There is of course one other time when the United States fought a first class opponent and that is when it fought itself. According to these official numbers, the US Civil War killed about 500,000 Americans. Which is about half the deaths from all of the other US wars. Of all the Americans killed in all their wars – Independence, Indians, Mexico, two world wars. Korea, Cold War, GWOT – other Americans killed about a third of them.

RUSSIAN FEDERATION SITREP 6 AUGUST 2020

RUSSIA AND COVID. Latest numbers: total cases 870K; total deaths 14,606; tests per 1 million 203K. Russia has done 29.7 million tests (third after China and USA); among countries with populations over 10M it’s second in tests per million and of those over 100M first. The Health Minister says mass vaccinations will begin by October. Has Russia really won the vaccine race? this researcher believes so and gives his explanation.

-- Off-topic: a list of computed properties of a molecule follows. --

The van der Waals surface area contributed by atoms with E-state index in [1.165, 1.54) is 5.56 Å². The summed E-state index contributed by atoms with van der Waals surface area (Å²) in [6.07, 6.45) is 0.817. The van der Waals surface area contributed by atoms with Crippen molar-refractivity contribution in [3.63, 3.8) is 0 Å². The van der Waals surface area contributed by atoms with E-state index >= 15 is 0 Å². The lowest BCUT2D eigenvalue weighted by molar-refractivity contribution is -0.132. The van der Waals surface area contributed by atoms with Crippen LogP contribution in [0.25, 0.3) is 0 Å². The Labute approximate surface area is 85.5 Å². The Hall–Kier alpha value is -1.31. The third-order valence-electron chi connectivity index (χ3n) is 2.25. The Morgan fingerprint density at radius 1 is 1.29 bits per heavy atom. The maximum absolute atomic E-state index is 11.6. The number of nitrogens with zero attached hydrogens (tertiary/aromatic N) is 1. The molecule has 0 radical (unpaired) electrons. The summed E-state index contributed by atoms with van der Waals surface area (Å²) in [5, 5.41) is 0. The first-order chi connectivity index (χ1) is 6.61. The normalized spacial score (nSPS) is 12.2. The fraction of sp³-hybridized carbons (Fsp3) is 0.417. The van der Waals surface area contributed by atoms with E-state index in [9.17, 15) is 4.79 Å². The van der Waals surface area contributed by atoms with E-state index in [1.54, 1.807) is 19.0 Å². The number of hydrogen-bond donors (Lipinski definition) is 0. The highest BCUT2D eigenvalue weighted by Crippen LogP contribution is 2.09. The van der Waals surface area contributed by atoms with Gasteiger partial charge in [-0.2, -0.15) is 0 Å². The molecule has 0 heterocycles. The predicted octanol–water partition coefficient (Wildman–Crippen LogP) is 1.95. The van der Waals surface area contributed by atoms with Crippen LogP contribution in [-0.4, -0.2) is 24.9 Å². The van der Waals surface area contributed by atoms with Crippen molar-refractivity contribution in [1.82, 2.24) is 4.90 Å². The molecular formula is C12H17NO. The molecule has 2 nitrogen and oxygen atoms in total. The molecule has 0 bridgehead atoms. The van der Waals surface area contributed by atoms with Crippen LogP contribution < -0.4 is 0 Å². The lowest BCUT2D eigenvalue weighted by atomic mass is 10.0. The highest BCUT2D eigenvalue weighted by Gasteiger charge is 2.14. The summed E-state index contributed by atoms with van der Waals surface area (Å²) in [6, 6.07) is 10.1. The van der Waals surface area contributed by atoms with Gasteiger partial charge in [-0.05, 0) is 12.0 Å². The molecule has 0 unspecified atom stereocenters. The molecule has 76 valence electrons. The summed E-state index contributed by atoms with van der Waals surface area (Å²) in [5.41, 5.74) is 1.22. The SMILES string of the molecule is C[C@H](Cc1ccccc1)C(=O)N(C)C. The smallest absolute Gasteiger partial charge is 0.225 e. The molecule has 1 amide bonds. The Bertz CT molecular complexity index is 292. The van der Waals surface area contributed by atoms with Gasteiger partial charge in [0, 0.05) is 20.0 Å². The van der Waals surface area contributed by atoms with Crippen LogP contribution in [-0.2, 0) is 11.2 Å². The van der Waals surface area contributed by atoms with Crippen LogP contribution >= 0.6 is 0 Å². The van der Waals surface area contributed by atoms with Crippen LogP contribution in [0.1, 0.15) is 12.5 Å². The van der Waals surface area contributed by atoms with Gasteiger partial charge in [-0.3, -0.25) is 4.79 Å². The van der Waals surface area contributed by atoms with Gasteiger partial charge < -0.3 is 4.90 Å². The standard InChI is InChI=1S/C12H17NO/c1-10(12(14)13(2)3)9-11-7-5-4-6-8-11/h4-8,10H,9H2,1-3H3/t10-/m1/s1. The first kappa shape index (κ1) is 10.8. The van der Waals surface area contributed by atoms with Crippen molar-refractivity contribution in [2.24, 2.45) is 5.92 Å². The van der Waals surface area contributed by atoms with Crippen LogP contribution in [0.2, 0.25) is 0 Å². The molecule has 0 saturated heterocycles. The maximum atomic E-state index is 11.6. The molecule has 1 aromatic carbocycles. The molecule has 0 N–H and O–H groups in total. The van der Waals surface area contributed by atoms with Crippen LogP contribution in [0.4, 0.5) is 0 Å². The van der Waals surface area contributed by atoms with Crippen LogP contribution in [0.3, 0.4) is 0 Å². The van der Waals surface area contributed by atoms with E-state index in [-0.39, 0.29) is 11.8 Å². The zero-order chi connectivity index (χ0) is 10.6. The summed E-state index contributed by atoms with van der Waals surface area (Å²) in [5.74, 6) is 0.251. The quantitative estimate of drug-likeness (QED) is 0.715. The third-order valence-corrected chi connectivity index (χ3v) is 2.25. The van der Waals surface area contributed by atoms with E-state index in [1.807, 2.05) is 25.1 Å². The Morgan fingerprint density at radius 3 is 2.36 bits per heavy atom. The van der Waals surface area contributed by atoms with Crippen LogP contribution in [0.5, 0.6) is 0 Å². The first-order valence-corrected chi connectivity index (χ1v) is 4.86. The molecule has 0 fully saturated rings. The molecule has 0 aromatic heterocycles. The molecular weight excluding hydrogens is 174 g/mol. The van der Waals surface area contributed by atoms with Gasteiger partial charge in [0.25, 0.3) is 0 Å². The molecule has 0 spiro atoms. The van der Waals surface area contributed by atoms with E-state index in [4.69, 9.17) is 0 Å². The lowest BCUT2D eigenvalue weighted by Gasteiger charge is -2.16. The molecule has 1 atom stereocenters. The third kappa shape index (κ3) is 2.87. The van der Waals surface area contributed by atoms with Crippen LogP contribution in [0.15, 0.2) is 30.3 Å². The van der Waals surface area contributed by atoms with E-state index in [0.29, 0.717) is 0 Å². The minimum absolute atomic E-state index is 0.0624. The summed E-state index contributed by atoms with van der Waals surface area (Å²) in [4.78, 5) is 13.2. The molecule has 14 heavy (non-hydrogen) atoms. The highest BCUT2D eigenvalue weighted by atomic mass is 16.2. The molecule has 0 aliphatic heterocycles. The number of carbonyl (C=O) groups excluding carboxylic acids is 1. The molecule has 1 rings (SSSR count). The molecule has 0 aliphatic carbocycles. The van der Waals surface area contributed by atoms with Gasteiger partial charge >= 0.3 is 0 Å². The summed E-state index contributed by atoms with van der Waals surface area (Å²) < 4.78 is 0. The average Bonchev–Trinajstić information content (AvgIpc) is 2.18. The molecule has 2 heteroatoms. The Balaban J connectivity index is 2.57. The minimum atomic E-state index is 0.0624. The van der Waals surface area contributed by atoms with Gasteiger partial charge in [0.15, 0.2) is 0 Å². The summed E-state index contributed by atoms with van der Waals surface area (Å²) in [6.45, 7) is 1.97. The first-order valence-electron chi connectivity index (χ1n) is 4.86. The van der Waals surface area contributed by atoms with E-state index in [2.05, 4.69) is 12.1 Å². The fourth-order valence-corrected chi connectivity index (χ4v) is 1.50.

KHABAROVSK. Protests continue (video of Sunday’s). A lot of things going on: Furgal was popular, his replacement, while from the LDPR, is unknown in the area, Khabarovsk feels ignored (Moscow is only 700kms closer than Vancouver), outside activists coming in, corruption. Moscow has handled it badly.

RUSSIA INC. Despite the usual predictions from the usual sources, Russia Inc is healthy: big FOREX kitty; low debts. And, furthermore, it’s about the closest thing to an autarky that exists today. Entertaining argument that it can only get better in the rest of the year. It’s just been suggested that there may be even more money available in a couple of oil and gas companies.